When I lived abroad, Thanksgiving was always my favorite holiday. It was a chance to scrounge up a turkey, gather foreign and American friends, and celebrate what America represented to the world. I liked to give a sentimental toast when the turkey arrived at the table, and more than once I had my foreign guests in tears. They loved the American dream as much as I did.
I don't think Americans realize how much we have tarnished those ideals in the eyes of the rest of the world these past few years. The public opinion polls tell us that America isn't just disliked or feared overseas -- it is reviled. We are seen as hypocrites who boast of our democratic values but who behave lawlessly and with contempt for others. I hate this America-bashing, but when I try to defend the United States and its values in my travels abroad, I find foreigners increasingly are dismissive. How do you deny the reality of Abu Ghraib, they ask, when the vice president of the United States is actively lobbying against rules that would ban torture?
Of all the reversals the United States has suffered in recent years, this may be the worst. We are slowly shredding the fabric that defines what it means to be an American.
Not so long ago our country really was seen as different. Foreigners queued up outside any institution that called itself an "American university," hoping for a chance at their piece of the dream. My own ancestors were educated at such a college, and their children's and grandchildren's success in the new land was part of a global chain of American affirmation and renewal.
We are eating up this seed corn. That's what I have seen in recent years. We inherited incredible riches of goodwill -- a world that admired our values and wanted a seat at our table -- and we have been squandering them. The Bush administration didn't begin this wasting of American ideals, but it has been making the problem worse. Certainly George W. Bush has been spending our international political capital at an astounding clip.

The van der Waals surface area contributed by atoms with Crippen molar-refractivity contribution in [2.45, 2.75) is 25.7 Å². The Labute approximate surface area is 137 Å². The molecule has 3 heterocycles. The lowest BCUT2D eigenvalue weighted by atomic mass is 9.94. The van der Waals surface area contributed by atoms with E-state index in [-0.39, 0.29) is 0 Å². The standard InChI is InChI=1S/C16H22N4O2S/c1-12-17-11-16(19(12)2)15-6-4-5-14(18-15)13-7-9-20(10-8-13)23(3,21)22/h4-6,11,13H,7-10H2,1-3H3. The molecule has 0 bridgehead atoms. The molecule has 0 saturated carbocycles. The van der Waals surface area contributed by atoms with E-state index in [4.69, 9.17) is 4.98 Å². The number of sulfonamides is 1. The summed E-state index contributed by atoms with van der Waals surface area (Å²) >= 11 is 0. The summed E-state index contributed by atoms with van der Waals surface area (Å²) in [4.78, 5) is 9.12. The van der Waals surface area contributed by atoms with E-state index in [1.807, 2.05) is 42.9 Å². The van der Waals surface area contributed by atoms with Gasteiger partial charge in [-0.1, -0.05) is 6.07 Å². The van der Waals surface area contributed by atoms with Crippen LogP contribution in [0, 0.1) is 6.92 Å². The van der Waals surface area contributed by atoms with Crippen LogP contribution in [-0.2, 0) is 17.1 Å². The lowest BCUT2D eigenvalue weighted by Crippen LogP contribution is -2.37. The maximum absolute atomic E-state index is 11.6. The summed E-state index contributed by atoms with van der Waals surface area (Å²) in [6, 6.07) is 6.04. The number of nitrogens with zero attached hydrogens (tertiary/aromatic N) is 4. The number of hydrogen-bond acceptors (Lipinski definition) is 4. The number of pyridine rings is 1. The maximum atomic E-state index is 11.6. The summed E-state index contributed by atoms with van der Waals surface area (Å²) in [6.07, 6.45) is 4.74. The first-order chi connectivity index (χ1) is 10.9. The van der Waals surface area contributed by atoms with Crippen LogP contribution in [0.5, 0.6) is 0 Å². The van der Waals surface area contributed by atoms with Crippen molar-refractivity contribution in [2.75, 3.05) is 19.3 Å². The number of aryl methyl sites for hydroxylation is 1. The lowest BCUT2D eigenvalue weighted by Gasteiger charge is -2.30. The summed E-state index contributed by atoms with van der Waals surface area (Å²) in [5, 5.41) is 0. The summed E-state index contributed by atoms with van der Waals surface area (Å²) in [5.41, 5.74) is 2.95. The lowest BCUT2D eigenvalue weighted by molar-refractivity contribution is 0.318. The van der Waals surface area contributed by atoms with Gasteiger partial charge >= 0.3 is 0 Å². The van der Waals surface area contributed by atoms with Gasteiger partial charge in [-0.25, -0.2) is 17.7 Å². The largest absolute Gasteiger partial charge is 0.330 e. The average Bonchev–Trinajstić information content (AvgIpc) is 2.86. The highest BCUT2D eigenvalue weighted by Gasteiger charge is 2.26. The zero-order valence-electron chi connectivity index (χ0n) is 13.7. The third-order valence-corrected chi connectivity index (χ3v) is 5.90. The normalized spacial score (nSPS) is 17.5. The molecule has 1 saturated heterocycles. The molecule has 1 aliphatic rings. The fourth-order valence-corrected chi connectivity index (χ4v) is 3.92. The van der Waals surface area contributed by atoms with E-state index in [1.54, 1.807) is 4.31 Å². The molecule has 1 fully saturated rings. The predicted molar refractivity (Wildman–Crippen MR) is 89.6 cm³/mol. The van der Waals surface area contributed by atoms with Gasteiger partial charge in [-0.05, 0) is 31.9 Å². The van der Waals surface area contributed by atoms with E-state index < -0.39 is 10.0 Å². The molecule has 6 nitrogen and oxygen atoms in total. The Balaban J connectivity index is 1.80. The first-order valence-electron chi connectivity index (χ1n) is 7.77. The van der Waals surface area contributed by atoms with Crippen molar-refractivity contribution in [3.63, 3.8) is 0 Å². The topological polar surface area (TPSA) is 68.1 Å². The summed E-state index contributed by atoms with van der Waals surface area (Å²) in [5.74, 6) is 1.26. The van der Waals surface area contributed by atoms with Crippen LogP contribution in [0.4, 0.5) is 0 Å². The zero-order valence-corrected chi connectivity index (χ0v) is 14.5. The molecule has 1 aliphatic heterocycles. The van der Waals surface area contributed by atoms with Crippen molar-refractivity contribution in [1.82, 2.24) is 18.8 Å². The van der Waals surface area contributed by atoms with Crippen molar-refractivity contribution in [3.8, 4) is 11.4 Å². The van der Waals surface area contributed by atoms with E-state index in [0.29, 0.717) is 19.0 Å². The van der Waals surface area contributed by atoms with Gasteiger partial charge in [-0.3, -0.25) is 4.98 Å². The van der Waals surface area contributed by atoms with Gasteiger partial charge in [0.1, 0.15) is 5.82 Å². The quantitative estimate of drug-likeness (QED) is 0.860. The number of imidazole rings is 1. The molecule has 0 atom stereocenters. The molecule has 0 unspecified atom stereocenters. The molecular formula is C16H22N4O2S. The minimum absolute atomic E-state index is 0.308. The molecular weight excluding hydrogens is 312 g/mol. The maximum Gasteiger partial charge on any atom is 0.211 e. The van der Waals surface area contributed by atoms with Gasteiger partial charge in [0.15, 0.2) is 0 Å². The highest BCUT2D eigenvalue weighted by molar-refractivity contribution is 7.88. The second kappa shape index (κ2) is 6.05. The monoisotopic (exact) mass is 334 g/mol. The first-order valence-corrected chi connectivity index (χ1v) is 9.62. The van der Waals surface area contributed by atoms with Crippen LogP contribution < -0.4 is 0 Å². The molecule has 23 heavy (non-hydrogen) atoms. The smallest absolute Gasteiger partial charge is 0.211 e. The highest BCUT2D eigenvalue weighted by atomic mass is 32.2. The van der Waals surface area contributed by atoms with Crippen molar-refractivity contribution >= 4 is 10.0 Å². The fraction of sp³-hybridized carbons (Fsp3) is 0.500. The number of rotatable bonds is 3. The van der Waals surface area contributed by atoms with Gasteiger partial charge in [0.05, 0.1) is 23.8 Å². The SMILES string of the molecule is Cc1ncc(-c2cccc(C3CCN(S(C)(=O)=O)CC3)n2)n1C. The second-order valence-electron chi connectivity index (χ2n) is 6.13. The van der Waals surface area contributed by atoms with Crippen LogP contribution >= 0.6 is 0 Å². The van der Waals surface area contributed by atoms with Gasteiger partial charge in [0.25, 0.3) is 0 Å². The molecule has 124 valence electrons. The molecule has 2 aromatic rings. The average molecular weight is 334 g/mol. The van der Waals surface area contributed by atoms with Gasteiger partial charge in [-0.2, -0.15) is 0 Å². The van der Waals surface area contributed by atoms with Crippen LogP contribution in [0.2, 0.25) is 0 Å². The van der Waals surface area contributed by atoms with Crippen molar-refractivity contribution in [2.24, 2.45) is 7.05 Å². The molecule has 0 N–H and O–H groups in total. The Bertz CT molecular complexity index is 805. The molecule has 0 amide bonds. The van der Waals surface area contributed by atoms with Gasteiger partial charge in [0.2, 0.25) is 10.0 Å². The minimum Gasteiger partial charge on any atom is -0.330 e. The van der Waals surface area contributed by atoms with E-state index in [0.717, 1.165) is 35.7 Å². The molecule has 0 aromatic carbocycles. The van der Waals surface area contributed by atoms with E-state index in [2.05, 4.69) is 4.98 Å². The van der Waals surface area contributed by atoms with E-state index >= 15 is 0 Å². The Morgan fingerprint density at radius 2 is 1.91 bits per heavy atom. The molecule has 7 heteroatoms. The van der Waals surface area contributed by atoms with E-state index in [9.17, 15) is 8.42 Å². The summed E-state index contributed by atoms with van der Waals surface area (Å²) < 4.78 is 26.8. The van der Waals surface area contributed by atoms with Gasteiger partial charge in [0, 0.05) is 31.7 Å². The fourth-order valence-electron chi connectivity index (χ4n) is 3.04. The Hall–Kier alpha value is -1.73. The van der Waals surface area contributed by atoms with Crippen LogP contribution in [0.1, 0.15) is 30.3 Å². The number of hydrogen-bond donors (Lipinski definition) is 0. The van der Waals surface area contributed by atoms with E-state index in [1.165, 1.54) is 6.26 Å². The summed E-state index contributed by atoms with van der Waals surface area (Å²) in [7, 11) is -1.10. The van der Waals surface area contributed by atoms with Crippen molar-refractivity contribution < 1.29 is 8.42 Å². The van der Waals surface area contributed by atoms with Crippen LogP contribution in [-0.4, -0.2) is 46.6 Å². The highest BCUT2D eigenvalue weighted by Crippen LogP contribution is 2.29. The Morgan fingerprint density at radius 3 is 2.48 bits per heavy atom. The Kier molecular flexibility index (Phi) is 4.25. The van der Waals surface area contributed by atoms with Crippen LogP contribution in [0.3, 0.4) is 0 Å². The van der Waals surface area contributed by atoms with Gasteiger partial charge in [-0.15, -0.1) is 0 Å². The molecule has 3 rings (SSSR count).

When I began traveling as a foreign correspondent 25 years ago, I thought I understood what the face of evil looked like. There were governments that used torture against their enemies; they might call it "enhanced interrogation" or some other euphemism, but it was torture, and you just hoped, as an American, that you were never unlucky enough to be their prisoner. There were governments that "disappeared" people -- snatched them off the street and put them without charges in secret prisons where nobody could find them. There were countries that threatened journalists with physical harm.
As an American in those days, I felt that I traveled with a kind of white flag. We were different. The world knew it. We might have allies in the Middle East or Latin America who used such horrifying methods. But these were techniques that Americans would never, ever use -- or even joke about. That was our seed corn -- the fact that we were different.
The United States must begin to replenish this stock of support for America in the world. I would love to see the Bush administration take the lead, but its officials seem not to understand the problem. Even if they turned course, much of the world wouldn't believe them. Sadly, when President Bush eloquently evokes our values, the world seems to tune out. So this task falls instead to the American public. It's a job that involves traveling, sharing, living our values, encouraging our children to learn foreign languages and work and study abroad. In short, it means giving something back to the world.
We must stop behaving as if we are in a permanent state of war, in which any practice is justified by the exigencies of the moment. That's my biggest problem with Vice President Cheney's anything-goes jeremiads against terrorism. They suggest we will always be at war, and so it doesn't matter what the world thinks of our behavior. That's a dangerously mistaken view. We are in a long war but not an endless one, and we need to begin rebuilding the bridges to normal life.
On the Wednesday before Thanksgiving each year, the Wall Street Journal republishes twin editorials that evoke America's special gifts: "The Desolate Wilderness" and "And the Fair Land." They describe the pilgrims' fears as they departed Europe in 1620, and the measureless bounty they and their descendants found in the new land. The spirit we celebrate on Thanksgiving Day is our most powerful national asset. We need to put America's riches back on the table and share them with the world, humbly and gratefully.